Sense and Sensibility (1995)
Sense and Sensibility (1995)

Genre: Romantic Drama Running Time: 2 hrs. 16 min.

Release Date: December 4th, 1995 MPAA Rating: PG

Director: Ang Lee Actors: Emma Thompson, Hugh Grant, Kate Winslet, Alan Rickman, Gemma Jones, Robert Hardy, Elizabeth Spriggs, Greg Wise, Imelda Staunton, Imogen Stubbs, Hugh Laurie

 


 

O

n his deathbed, Mr. Dashwood (Tom Wilkinson) pleads with his son, John (James Fleet), to take care of his second wife (John’s stepmother) and her children, who are legally excluded from the will. John and his wife Fanny (Harriet Walter) debate how much money to give, and whether or not to provide a lump sum, all while they drive up to the enormous Dashwood manor, ready to expel Mrs. Dashwood (Gemma Jones) and her daughters Marianne (Kate Winslet) and Elinor (Emma Thompson) and Margaret (Emilie Francois). Understandably, everyone is at odds, bitter about the upheaval in their lives and livelihoods.

Fanny’s brother Edward Ferrars (Hugh Grant) also arrives for a visit, adding extra strangers to the household and additional discomfort. Yet he’s gentler and more accommodating, sympathetic to the girls’ losses, grieving process, and transition to new premises – with considerably less money. But when Edward and Elinor start to have feelings for one another, Fanny unambiguously expresses her displeasure with such a union, considering her brother far too superior for the penniless Dashwood woman, ultimately forcing the four Dashwoods to move into a modest cottage owned by cousin Sir John Middleton (Robert Hardy).

A period piece based on the work of Jane Austen, “Sense and Sensibility” is impressively authentic in appearance and atmosphere. From costuming to dialogue to locations, this is an appropriately-budgeted undertaking, making the most of visual designs and decorations (the cinematography likewise does wonders with exterior shots). And then there’s the acting; the leads and the supporting cast are exceptional, taking antiquated wordplay and topics and making them sound invigorating and believable. Alan Rickman as Colonel Christopher Brandon (the most eligible bachelor in the county) is particularly amusing, playing an understated, brooding role, while Hugh Laurie as a perpetually irritable nobleman and Elizabeth Spriggs as a bubbly relative are hysterical.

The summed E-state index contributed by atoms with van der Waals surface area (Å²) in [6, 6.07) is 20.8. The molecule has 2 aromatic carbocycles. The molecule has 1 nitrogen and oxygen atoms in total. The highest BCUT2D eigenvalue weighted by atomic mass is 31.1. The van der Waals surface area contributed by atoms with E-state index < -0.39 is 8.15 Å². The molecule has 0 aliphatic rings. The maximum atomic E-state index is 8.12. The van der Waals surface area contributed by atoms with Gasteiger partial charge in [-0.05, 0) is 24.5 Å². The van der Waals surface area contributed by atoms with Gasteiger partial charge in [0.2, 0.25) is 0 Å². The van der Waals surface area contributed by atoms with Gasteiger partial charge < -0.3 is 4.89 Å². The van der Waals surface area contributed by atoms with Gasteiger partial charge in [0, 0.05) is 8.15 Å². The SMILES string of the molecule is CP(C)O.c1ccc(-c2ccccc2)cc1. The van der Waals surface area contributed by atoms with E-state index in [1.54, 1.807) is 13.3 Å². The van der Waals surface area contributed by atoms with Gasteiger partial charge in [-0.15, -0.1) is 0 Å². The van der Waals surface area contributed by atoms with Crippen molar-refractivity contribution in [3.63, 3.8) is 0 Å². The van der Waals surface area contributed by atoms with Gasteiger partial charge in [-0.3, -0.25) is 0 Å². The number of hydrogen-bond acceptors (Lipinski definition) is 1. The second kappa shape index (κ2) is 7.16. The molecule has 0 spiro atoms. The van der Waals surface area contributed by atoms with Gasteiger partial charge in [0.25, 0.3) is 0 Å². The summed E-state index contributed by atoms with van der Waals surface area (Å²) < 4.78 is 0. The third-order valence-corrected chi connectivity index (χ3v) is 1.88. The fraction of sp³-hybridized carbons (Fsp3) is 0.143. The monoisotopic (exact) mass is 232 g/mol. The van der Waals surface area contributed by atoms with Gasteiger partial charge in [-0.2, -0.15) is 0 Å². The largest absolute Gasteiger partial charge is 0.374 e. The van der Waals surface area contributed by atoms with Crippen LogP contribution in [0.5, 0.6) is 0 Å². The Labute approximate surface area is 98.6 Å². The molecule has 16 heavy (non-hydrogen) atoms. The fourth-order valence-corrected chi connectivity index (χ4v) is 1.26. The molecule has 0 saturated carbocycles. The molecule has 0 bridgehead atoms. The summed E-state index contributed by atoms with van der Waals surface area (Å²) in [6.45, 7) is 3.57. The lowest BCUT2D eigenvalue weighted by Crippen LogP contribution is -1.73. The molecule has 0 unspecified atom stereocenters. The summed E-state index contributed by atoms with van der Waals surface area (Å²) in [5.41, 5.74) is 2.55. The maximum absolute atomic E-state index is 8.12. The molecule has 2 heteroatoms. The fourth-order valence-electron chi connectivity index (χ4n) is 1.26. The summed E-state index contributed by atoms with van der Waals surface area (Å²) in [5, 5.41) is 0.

The subject matter, too, is expectedly confined to Austen’s forte, fascinated with matchmaking, familial dramas and visitations, clashes of wealth and poverty, and dashing, poetic men competing over proper ladies – all marked by a certain politeness and decorum. But these concepts are similarly well handled, complemented by alternating comic relief and tears, generating a good deal of relationship conundrums. With its undivided focus, it perfects the art of gossipy exchanges and fragile romances – ones that mysteriously separate lovers for distressing extents. Plus, it’s refreshing to see a script centered around two strong female stars, having a better developed relationship with each other than with the men they pine for.

The numerous romantic entanglements grow ever more complex, commensurately substituting for action and adventure. In fact, as unexpected encounters pile up, the tension becomes palpable; in Austen’s world of amorous imbroglios, overflowing with misunderstandings, betrayals, and decisions bound by duty and honor and financial security, upper-crust affairs have never felt so riveting. Thanks primarily to the performances, these characters have an undeniable gravity and significance. This lends to a simply outstanding finale, a fairy-tale sort of outcome that seems so rare – and rarely effective – in these sorts of adaptations, even if it doesn’t linger long enough on the most poignant of the couples.

– Mike Massie

  • 9/10